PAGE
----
Vanity Fair now has a guide on how to start your own hedge fund.
The parody has a surprising amount of good advice, except for the fact that they don’t mention that no one should actually follow it.
But that’s probably because as soon as you read this line in the opening paragraph, you can figure that out on your own.
We spoke to an actual big-shot hedge-fund manager to pick up tips on how you too can start the rogue finance shop of your dreams.
Everything else proceeds delightfully from there, starting with Step 1:
The bare essentials to get your new fund going: two junior analysts, a junior trader, and a chief financial officer. When you “spin off” from your current bank, it’s crucial to steal away some crack subordinates. A big selling point to potential investors is that you have a well-oiled, cohesive unit with a history of “crushing it.”
Actual big-shot hedge-fund manager’s tip: “Choose people who have a nose for ferreting out opportunities, but who are not willing to cut your guts out and try to replace you. You need junior-level people.”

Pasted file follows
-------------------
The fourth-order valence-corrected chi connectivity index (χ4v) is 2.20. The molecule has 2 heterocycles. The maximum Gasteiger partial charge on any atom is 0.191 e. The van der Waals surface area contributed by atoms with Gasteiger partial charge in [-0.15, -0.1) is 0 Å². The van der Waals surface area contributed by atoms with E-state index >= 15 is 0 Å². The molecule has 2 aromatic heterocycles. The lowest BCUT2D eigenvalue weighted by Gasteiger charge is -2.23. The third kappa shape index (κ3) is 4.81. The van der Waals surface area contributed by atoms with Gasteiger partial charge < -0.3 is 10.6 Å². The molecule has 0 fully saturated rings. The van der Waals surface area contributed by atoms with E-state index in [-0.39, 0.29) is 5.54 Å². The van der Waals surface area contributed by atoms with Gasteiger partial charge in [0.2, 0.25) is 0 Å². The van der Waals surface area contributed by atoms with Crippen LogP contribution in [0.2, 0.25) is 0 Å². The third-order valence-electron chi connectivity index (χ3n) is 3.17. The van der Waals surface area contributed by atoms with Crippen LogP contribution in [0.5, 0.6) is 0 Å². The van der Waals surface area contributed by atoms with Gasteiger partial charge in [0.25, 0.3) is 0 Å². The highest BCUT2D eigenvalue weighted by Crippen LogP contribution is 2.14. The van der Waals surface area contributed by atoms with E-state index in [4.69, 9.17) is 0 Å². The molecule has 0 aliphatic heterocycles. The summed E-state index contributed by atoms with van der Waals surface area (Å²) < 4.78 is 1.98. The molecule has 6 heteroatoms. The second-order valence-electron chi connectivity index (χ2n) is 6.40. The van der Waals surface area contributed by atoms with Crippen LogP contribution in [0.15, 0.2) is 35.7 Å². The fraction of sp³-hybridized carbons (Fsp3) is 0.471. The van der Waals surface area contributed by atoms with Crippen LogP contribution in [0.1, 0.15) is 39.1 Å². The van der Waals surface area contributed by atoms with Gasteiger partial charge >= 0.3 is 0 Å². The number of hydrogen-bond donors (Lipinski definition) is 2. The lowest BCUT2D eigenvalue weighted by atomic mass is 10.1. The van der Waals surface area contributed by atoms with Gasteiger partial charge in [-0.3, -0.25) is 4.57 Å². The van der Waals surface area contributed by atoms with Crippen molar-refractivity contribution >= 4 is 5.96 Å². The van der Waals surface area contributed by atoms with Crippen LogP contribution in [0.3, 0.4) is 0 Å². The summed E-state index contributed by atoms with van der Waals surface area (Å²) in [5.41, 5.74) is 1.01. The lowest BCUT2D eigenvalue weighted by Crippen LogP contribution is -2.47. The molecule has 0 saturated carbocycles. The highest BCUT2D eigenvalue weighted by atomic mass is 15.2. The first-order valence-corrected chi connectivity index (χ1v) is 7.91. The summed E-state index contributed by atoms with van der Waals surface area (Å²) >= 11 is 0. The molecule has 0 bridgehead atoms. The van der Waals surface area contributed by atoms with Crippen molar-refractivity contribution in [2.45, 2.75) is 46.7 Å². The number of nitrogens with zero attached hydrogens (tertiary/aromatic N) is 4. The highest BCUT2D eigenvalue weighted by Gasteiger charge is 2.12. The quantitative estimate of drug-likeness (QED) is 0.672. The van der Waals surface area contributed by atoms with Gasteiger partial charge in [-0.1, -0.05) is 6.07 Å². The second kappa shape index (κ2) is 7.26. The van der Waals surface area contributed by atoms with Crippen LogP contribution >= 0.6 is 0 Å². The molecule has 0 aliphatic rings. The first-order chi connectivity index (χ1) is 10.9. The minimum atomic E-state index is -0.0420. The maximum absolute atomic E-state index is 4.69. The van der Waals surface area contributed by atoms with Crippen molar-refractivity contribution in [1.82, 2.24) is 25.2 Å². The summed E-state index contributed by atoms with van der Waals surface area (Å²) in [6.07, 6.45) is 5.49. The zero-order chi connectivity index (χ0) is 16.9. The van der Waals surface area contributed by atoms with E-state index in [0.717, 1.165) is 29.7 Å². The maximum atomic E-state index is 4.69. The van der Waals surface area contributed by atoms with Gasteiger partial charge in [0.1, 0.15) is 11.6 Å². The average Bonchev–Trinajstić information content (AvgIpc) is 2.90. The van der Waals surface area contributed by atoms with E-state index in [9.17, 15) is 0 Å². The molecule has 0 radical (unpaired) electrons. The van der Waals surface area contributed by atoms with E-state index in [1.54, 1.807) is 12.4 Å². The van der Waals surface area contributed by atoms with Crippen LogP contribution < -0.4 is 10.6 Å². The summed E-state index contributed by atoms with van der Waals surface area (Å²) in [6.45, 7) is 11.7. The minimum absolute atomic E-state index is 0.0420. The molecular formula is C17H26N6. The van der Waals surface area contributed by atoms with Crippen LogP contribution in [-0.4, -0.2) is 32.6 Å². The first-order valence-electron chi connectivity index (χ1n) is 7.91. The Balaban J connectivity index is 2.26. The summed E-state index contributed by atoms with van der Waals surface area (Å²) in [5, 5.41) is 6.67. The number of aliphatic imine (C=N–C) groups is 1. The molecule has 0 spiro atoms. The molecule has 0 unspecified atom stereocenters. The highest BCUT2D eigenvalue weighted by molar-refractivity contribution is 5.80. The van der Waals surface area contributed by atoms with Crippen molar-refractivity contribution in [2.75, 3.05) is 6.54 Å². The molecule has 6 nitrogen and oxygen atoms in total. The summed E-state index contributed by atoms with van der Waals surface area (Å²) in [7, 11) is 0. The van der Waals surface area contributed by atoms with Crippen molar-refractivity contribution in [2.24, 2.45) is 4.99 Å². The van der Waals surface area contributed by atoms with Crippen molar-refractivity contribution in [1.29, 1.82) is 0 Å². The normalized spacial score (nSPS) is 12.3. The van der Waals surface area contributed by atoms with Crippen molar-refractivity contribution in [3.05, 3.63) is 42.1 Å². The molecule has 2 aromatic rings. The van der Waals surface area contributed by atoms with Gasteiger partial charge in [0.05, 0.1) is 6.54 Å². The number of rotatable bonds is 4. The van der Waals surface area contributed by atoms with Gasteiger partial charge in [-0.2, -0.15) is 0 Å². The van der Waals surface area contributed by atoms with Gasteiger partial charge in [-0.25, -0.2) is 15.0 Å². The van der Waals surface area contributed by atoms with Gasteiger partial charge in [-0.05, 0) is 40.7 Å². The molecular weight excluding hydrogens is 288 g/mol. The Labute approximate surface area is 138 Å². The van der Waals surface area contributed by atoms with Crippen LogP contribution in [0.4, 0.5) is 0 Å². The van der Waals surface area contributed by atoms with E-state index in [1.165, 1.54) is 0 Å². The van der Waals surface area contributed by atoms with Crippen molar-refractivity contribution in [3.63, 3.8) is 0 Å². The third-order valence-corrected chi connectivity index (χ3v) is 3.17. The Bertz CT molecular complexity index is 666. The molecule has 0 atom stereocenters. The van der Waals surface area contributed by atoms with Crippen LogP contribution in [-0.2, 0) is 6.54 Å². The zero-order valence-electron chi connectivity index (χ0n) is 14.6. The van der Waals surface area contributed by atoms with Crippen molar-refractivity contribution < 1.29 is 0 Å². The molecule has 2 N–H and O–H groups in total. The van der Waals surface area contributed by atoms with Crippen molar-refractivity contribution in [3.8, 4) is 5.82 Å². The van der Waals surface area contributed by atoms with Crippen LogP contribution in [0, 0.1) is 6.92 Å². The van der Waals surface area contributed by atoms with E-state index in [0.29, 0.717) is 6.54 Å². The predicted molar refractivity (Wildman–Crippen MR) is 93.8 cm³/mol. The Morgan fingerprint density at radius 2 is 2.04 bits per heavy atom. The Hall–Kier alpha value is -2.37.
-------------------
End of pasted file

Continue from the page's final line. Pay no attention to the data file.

All signs point to peak hedge funds.
Now that new regulations banning non-client related trades are shifting into place, anyone who starts a hedge fund without a track record of profts will have to compete with prop traders who are leaving banks.
On top of which, the industry is reporting lack-luster returns to begin with. Even the greats are leaving discouraged at the prospects.
The only thing we’re going to say other than, this “quick and easy!” guide is an obvious sign of peak hedge funds and the sad decline of an era, is that our assessment of Libre Max’s hedge fund name was spot on.
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